Joe Hozjan with some of his fresh-picked apples at the fruit stand he runs with his wife, Teresa, on Canboro Road. VOICE PHOTO


On a Sunday morning not long ago, Joe Hozjan left his Ridgeville home for his other farm, in North Pelham. Hozjan had been awake since 4 AM, watching the news from his native Slovenia and then reports about the hurricane in Florida. Before leaving, he spoke to his wife, Teresa, who manages the fruit stand at their property on Canboro Road, west of Effingham Street.

“What do want me to bring back?” he asked. “Peaches? Apples?”

“Peaches,” Teresa said. “We need more peaches.”

Hozjan nodded and picked up two stacks of empty fruit baskets, carried them to one of his panel vans, opened the door and put them on its wooden floor.

“I have a lot of garbage here” he said, gesturing at the collection that littered the space between the seats.

“When we finish with the peaches and have a little more time, I’m going to get my son to take care of it. He’s going to take everything out, and clean it all up. He has a pickup truck that’s twenty years old, but to see it, you’d think it was brand new. He keeps it so clean.”

There were plums in the cupholders. The night had been a cold one, but by eight o’clock the sun had warmed the outside of the windshield enough that the inside was coated in condensation. Hozjan pulled a cloth from his pocket and leaned over the steering wheel to reach. As he started the engine and began to pull on to the road, a light flashing on the dash and a soft beep encouraged him to put on his seatbelt. Hozjan is compact—no more than five-four or five-five—and his seat was moved so far forward that his chest pushed against the steering wheel as his feet stretched for the pedals.

A few minutes down Canboro Road, Hozjan pointed at a man running towards him and slowed to a stop. “That’s my Polish doctor there,” he said. “He runs ten kilometres every day.”

The runner jogged over to the truck and rested on the driver’s door, panting and glistening.

“Doctor, how are you today?” Hozjan said. “Why are you sweating?”

“You’re supposed to,” the doctor said, laughing. “Tell me, who is wasting those tomatoes,” he said, nodding at the field of rotting produce behind him. “Such a waste.”

“It’s not.” Hozjan said. “They’re picking, picking a little bit every day. I think that there was a lot of hail damage.”

The doctor persisted. “I remember when people in Europe were starving, and I cannot look at the wasted food now.”

“What are you gonna do?” Hozjan said. “Maybe one day we’re going to starve here also.”

The doctor laughed again, this time half-heartedly. “You never know,” he said. They said their goodbyes. Hozjan continued west, then turned north.

Hozjan was born in 1945 in Lendava, a small Slovenian town near the borders of Croatia and Hungary, just as the Second World War was ending. His father raised livestock and worked odd jobs, and Hozjan’s home didn’t have electricity until he was ten years old. But Hozjan insists that they always had everything that they needed.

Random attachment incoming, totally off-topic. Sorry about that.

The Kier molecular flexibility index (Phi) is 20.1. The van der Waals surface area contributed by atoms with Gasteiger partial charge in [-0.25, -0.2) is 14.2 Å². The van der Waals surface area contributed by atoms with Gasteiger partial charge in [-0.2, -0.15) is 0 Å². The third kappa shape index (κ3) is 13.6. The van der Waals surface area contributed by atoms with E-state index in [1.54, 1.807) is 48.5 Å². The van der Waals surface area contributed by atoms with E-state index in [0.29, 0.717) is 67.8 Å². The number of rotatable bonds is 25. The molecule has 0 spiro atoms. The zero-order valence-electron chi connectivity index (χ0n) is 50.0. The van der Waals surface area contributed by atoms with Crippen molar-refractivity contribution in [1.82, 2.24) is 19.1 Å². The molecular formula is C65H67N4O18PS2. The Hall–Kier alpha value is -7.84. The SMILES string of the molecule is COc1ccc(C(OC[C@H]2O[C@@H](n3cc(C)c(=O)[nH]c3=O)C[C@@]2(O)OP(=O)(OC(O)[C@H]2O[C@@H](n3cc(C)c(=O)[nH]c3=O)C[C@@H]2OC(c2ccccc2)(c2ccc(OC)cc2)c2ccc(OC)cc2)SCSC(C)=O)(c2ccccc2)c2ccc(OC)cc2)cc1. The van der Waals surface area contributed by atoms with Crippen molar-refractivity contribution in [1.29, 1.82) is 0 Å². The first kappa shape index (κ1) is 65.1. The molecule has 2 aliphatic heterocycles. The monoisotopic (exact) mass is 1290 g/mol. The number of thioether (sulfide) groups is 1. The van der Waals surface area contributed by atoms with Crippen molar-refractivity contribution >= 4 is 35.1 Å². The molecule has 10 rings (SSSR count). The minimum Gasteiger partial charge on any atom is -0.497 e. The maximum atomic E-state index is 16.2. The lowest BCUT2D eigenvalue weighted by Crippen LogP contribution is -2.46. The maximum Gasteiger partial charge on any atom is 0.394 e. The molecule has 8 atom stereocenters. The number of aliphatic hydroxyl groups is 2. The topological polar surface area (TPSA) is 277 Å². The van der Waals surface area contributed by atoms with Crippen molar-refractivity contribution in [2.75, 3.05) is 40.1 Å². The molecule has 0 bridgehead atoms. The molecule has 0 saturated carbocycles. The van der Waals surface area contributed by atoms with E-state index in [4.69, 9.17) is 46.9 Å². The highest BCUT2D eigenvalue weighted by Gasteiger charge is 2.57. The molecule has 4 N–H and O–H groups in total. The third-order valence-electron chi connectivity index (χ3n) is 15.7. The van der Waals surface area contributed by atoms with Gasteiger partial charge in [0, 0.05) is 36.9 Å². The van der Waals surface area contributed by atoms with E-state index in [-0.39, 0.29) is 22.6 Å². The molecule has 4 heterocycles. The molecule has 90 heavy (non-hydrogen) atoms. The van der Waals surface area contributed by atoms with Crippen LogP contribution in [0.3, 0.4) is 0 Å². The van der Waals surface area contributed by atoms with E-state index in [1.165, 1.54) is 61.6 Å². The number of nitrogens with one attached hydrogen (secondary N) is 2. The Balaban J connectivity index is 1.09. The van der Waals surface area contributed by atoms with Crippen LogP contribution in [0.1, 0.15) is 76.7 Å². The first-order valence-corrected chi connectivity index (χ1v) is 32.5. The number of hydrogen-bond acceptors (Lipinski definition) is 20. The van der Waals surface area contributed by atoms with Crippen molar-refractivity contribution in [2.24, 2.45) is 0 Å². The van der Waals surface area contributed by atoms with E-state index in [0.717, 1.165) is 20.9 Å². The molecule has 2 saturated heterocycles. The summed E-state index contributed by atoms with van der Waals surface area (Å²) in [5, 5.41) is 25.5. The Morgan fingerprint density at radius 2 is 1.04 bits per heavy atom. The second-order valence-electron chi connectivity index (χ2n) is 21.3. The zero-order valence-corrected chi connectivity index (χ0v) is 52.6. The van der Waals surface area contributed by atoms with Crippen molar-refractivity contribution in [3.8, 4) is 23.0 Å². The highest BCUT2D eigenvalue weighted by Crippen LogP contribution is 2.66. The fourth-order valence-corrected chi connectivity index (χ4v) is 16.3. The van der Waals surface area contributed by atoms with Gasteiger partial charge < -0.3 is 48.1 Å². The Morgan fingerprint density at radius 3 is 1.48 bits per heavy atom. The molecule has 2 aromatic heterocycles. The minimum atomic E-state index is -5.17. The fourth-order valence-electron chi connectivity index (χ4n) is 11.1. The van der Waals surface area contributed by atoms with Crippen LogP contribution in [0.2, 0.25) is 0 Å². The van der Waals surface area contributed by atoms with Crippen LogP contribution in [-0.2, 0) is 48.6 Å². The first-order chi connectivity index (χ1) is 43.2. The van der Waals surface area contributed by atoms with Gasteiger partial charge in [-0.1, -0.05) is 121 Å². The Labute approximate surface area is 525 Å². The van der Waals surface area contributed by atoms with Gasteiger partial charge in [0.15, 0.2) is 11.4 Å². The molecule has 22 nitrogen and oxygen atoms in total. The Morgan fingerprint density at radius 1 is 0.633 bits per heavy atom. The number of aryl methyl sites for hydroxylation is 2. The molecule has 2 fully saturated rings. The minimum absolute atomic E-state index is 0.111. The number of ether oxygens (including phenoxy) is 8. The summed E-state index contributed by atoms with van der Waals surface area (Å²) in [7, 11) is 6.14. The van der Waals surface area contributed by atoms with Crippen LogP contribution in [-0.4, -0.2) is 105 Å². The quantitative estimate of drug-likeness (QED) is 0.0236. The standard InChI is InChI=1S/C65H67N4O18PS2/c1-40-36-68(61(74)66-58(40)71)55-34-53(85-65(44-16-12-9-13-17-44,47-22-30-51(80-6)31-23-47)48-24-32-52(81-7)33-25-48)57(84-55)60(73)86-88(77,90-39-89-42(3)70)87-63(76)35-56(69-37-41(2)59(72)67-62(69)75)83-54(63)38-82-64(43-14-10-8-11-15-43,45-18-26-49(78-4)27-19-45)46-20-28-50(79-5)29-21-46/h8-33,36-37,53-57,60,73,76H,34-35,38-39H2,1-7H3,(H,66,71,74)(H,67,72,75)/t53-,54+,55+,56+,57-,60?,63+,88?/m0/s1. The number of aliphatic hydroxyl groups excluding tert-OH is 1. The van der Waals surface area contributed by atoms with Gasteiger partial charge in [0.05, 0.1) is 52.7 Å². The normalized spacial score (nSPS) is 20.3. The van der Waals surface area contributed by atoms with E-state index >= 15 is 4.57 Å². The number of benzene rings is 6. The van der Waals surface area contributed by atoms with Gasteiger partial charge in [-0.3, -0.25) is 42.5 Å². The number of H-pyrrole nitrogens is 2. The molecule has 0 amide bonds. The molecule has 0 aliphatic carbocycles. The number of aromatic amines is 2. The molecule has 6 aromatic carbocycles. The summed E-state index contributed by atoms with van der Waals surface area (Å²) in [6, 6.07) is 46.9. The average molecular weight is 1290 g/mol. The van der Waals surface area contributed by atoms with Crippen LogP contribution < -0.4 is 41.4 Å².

After finishing the obligatory 18 months of military service, he began growing trees from seed and selling them wholesale. Hozjan was so content with life in Lendava that when his older sister, who had moved to Canada years previously, came to visit with her husband and two children and encouraged him to join her in Montreal, he demurred. “I didn’t want to come to Canada,” he said. “I wanted to stay home.”

Eventually he relented.

“I thought, ‘Maybe I’ll go for two or three years, make some money, and then be able to come back home and open up a restaurant in my hometown.’”

Before he left Slovenia he told his sister that he would stay for two weeks—and if he hadn’t found a job by then, he’d come straight back home.

Hozjan arrived in Montreal in February 1968, and remembers finding mountains of snow in the streets. “Where I was coming from in Slovenia, we were wearing short-sleeves at the time. I couldn’t believe how cold it was.”

There were cultural impediments, too. While Hozjan was already fluent in a handful of Eastern European languages, he spoke neither French nor English. Fortunately for him this was not a major impediment to working, and after just a few days he found a job making pantyhose in a factory owned by another Slovenian, also named Joe.

He started off working beside an Italian. “He was so fast. By the time I put one stocking on the mould, he had six in the steamer.”

But he learned quickly. Soon he had taught himself to fix sewing machines and had moved on from the stocking post. Hozjan had an aptitude for languages, too. He picked up French and English without trouble, though many of the workers he encountered while maintaining equipment spoke neither. Hozjan seemingly learned from them all. He says he is now comfortable in ten different languages.

What this ability really meant, though, was that he was able to communicate with just about everyone around him. A supervisor took notice, telling Hozjan that everybody liked and respected him, and offered him a foreman’s position. At a gathering where his promotion was announced, Hozjan immediately felt uneasy. “I could see it in their faces—some people thought it was all right, but others were jealous.” He was given his first instructions on a Saturday, a list of things that had to be done by Monday.

“I didn’t feel good. I came in Monday morning, and the guys said to me ‘Mr. Foreman, what should I do?’ And I told them: ‘If you have no work, go home.’”

He quit shortly after.

“I didn’t want to tell people what to do. I am not that kind of person. If you tell me what to do, I will do it.”